A Brief History of CPUs: 31 Awesome Years of x86

Intel Pentium Dual-Core

It might seem strange to resurrect the Pentium name at this stage in the game, but that's exactly what Intel did. Somewhat confusing, the Pentium Dual-Core is based on Intel's Core technology, and not earlier Pentium chips, nor is it a derivative of the Pentium D.

The first Pentium Dual-Core processors took aim at the notebook market before later being ported over to the desktop. These were intended to fill a gap between the Celeron and Core 2 series.

(Image Credit: TomsHardware)

Date Released : 2006
Clockspeed: 1.4GHz - 2.8GHz

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AMD Phenom

Having given up the performance crown to Intel's Core 2 architecture, AMD's previous success led to optimism that something special was brewing with Barcelona, the codename for what would later be called Phenom. Hype was so high that it may have been impossible to live up to even if Intel never released Core 2, but a delay in Phenom's release would only foreshadow more trouble to come.

When Phenom was finally released, it failed to win back the performance crown, even though Core 2 had been out for a year. Early Phenom revisions also contained a bug, and overclocking efforts were often met with frustration. And if that weren't enough, Intel's Nehalem architecture was just around the corner.

Lest we give the wrong impression, Phenom wasn't (and still isn't) a bad architecture when judged on its own merits. Several SIMD instruction sets were present, including MMX, Enhanced 3DNow!, SSE, SSE2, SSE3, and SSE4a, it contained four cores, and performance overall was very good. It just wasn't on the level of Intel's latest silicon, made even worse (for AMD) by Intel's aggressive pricing strategy.

Date Released: 2007
Clockseepd: 1.8GHz to 3.0GHz

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AMD's quad-core Phenoms were the first true monolithic quad-core chips, a feature mirrored in Intel's Core i7 CPUs.

Intel Core i7

If you're an AMD fan, go ahead and cue the Evil Empire music. The Core i7's march onto the desktop has spelled nothing but trouble for AMD, who is still struggling to keep up with Intel's previous generation Core 2 architecture. Meanwhile, Core i7 (formerly known as Nehalem) stands in a league of its own.

Adding insult to injury, Intel borrowed a page from AMD and finally retired the traditional frontside bus in favor of a QuickPath Interconnect, which is Intel's equivalent of AMD's HyperTransport. This point-to-point interconnect allows for much faster communication between the CPU and various subsystems. This has also meant that overclockers have had to 'relearn' how to overclock, which includes learning several new terms.

So far there are just three Core i7 processors available -- Core i7-920, Core i7-940, and Core i7-965 -- each built on a 45nm manufacturing process with 731 million transistors and 8MB of L2 cache.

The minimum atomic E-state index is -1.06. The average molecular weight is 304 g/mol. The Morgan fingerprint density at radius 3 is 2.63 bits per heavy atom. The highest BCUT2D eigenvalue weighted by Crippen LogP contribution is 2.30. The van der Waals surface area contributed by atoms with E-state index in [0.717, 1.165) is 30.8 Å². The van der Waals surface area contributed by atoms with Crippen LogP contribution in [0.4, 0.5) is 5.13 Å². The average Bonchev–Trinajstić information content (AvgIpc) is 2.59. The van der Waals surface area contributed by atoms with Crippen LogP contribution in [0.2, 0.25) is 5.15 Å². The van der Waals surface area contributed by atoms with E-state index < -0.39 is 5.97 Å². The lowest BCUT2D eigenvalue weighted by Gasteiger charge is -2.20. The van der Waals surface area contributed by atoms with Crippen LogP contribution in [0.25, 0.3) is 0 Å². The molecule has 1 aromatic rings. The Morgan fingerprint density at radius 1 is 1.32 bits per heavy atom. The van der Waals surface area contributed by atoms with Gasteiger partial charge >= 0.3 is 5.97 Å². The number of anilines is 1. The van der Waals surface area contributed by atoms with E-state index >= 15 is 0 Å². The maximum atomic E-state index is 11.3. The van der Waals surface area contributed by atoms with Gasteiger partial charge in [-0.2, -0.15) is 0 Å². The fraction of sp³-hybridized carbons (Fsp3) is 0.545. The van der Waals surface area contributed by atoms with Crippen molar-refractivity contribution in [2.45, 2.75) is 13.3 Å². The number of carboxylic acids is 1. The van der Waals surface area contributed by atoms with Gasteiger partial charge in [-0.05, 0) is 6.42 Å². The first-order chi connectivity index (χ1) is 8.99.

Date Released : 2008
Clockspeed: 2.66GHz - 3.2GHz

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AMD Phenom II

Many feel that Phenom II is what the original Phenom should have been all along. With triple the amount of L3 cache (6MB versus 2MB), DDR3 support, and the elimination of the a 'cold bug' that was the bane of extreme overclockers, the Phenom II closed the performance gap between itself and Intel's Core 2 line. The only problem with that is Intel has since moved on to Core i7, which currently is untouchable by the best AMD has to offer.

Unable to compete for the performance crown, AMD has been forced to price its processors well below where it would like. Whereas the Athlon 64 X2 chips had a tendency to run high, AMD's flagship processor today, the Phenom II X4 940, streets for just $215, well below the $1,000 mark that flagship processors typically command.

(Image Credit: Flickr JoongDal)

Date Released: 2008
Clockspeed: 2.5GHz - 3.0Ghz

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Intel Atom

You may have noticed we left a few mobile-specific processors off our x86 timeline and have instead brought them up where appropriate. But we can't ignore Intel's Atom series, which has been a driving force in the uber-popular netbook (mobile) and nettop (desktop) sectors. Why is this important? Because despite a global economic downturn, worldwide PC sales have remained on an uptick thanks in large part to the explosive growth of netbooks, the vast majority of which sport an Intel Atom processor inside.

On the hardware front, these low-power chips only boast 47 million transistors, 512KB of L2 cache, and a top clockspeed of 1.86GHz. A dual-core variant exists for the desktop, but so far not for mobile PCs.

Date Released : 2008
Clockspeed: 800MHz - 2GHz

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Almost 15 million Atom-based netbooks were shipped in 2008, with growth expected in 2009.

VIA Nano

While Intel's Atom series appears to have a death grip on the low-power computing market, don't count VIA out. VIA's Nano line might not enjoy the same level of sales as the Atom, but clock for clock, some benchmarks show the Nano performing better, albeit while also consuming slightly more power.

Available anywhere from 1GHz to 1.8GHz on a 533MHz or 800MHz frontside bus, VIA's Nano includes up to a whopping 1MB of L2 cache. It also supports several instruction sets, including MMX, SSE, SSE2, SSE3, and SSSE3.

Furthing adding to Nano's appeal is the promise of a dual-core variant aimed at netbooks in 2010. Should it beat Intel to the punch -- and all indications suggest it will -- the Nano could prove to be a game changer.

Date Released: 2008
Clockspeed: 1GHz - 1.8GHz

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